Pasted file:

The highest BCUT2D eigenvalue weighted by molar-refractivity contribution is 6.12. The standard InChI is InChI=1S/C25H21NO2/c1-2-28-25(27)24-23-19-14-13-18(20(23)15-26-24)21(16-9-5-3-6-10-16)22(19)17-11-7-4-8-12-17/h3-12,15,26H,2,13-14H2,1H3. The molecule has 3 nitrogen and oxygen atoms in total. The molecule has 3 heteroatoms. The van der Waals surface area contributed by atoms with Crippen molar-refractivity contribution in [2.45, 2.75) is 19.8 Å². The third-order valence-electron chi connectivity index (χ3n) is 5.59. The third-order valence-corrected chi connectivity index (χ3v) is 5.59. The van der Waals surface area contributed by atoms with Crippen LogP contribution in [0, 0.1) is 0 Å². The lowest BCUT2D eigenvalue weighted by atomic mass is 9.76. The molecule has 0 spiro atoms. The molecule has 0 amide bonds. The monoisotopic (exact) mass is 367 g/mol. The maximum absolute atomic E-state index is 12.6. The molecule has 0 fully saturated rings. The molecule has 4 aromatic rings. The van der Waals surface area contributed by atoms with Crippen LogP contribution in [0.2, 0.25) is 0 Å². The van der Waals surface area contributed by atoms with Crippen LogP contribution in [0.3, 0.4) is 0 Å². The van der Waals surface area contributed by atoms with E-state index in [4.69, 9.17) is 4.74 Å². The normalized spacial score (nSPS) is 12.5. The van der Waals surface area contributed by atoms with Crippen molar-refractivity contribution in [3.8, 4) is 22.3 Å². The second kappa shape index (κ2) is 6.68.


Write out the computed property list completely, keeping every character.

The highest BCUT2D eigenvalue weighted by molar-refractivity contribution is 6.12. The standard InChI is InChI=1S/C25H21NO2/c1-2-28-25(27)24-23-19-14-13-18(20(23)15-26-24)21(16-9-5-3-6-10-16)22(19)17-11-7-4-8-12-17/h3-12,15,26H,2,13-14H2,1H3. The molecule has 3 nitrogen and oxygen atoms in total. The molecule has 3 heteroatoms. The van der Waals surface area contributed by atoms with Crippen molar-refractivity contribution in [2.45, 2.75) is 19.8 Å². The third-order valence-electron chi connectivity index (χ3n) is 5.59. The third-order valence-corrected chi connectivity index (χ3v) is 5.59. The van der Waals surface area contributed by atoms with Crippen LogP contribution in [0, 0.1) is 0 Å². The lowest BCUT2D eigenvalue weighted by atomic mass is 9.76. The molecule has 0 spiro atoms. The molecule has 0 amide bonds. The monoisotopic (exact) mass is 367 g/mol. The maximum absolute atomic E-state index is 12.6. The molecule has 0 fully saturated rings. The molecule has 4 aromatic rings. The van der Waals surface area contributed by atoms with Crippen LogP contribution in [0.2, 0.25) is 0 Å². The van der Waals surface area contributed by atoms with Crippen LogP contribution in [0.3, 0.4) is 0 Å². The van der Waals surface area contributed by atoms with E-state index in [4.69, 9.17) is 4.74 Å². The normalized spacial score (nSPS) is 12.5. The van der Waals surface area contributed by atoms with Crippen molar-refractivity contribution in [3.8, 4) is 22.3 Å². The second kappa shape index (κ2) is 6.68.